Crowds from Protestant and Catholic communities hurled bricks, fireworks, and gas bombs at police and each other overnight in Belfast, as a week of street violence escalated. Police and politicians tried Thursday to calm the volatile situation in Northern Ireland, where Britain's exit from the European Union has unsettled an uneasy political balance, per the AP. Several hundred people had gathered on both sides of a concrete "peace wall" that separates a British loyalist Protestant neighborhood from an Irish nationalist Catholic area. Police Service of Northern Ireland Assistant Chief Constable Jonathan Roberts said people were attacking police and each other, while nearby a city bus was hijacked and set on fire. Authorities have accused outlawed paramilitary groups of inciting young people to cause mayhem.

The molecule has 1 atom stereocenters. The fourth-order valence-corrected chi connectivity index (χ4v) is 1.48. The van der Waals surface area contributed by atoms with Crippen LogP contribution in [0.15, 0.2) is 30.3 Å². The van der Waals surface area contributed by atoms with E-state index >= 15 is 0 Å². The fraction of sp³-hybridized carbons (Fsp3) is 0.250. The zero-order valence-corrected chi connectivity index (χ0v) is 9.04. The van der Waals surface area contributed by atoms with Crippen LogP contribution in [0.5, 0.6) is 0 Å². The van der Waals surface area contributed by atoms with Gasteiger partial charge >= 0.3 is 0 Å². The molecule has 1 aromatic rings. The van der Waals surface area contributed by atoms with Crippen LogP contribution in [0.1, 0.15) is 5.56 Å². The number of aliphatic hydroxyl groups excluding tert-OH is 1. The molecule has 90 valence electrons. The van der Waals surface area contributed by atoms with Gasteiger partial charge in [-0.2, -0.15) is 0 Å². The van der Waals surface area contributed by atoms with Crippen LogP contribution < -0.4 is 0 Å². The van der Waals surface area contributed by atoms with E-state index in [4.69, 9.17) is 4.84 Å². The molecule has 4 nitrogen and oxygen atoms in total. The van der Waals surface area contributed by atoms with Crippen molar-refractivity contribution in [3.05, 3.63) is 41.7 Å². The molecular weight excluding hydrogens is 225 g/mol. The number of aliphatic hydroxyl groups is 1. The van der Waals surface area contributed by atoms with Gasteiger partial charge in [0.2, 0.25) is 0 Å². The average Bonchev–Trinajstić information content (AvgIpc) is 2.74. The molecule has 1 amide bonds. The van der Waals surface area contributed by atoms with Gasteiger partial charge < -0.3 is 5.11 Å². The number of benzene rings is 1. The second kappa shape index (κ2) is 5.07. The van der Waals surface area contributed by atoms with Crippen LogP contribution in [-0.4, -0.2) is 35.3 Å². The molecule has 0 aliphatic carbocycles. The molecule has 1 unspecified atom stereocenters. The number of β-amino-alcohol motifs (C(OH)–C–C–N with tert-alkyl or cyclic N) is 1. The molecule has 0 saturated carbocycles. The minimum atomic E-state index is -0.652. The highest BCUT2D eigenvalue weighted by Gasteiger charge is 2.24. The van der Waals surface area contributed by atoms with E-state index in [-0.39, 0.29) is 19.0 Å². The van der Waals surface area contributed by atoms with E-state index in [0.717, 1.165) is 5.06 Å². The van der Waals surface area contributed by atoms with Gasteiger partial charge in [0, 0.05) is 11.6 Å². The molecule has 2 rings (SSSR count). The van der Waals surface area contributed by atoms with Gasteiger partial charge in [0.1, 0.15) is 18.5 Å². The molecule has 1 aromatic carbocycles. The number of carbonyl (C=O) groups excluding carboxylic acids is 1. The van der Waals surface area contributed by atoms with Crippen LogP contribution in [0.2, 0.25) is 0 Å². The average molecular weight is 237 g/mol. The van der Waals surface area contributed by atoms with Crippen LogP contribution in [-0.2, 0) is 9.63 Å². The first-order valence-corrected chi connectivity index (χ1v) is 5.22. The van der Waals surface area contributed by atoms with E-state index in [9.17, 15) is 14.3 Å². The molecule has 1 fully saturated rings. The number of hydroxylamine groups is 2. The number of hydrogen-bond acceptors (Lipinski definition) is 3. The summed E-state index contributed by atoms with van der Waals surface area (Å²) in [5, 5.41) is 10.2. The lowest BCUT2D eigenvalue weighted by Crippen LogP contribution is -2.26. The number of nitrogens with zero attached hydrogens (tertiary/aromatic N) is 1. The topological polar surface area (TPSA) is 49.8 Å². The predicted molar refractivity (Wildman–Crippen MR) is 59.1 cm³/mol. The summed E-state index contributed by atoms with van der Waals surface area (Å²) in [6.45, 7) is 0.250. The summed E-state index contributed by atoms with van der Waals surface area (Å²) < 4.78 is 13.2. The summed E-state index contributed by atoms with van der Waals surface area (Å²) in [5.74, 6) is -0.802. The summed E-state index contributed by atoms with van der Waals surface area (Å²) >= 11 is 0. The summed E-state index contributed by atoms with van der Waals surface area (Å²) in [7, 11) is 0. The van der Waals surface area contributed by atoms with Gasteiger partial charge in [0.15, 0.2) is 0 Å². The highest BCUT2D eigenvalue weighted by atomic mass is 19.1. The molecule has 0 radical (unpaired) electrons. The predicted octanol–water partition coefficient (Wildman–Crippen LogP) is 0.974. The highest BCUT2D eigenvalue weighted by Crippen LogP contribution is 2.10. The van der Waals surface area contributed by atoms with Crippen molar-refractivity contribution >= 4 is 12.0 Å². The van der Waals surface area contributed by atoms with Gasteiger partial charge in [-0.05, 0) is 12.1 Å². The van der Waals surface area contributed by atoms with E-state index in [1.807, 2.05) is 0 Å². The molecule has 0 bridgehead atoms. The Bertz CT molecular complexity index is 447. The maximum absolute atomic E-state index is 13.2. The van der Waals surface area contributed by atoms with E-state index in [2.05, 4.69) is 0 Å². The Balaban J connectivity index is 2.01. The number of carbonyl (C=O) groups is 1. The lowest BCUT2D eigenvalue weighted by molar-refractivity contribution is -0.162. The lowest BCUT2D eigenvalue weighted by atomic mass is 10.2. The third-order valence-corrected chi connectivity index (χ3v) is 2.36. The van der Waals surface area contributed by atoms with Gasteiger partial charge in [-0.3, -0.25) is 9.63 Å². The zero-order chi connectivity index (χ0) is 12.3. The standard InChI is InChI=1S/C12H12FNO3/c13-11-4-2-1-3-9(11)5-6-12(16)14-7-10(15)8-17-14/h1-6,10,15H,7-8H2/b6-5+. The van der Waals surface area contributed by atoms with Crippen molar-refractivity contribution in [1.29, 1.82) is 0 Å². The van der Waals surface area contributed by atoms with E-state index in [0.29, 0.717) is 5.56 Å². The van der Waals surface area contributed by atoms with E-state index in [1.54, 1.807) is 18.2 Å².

Northern Ireland has seen sporadic outbreaks of street violence since the 1998 Good Friday peace accord ended decades of Catholic-Protestant bloodshed over the status of Northern Ireland. But Roberts said Wednesday's mayhem "was at a scale we have not seen in recent years." He said 55 police officers were injured over several nights. The recent violence, largely in loyalist, Protestant areas, has flared amid rising tensions over post-Brexit trade rules that imposed customs and border checks on some goods moving between Northern Ireland and the rest of the UK. The arrangement was designed to avoid checks between Northern Ireland and the Republic of Ireland, an EU member. But unionists say it amounts to a border between Northern Ireland and the rest of the UK. The region includes people who identify as British and want to stay part of the UK, as well as others who seek unity with Ireland.
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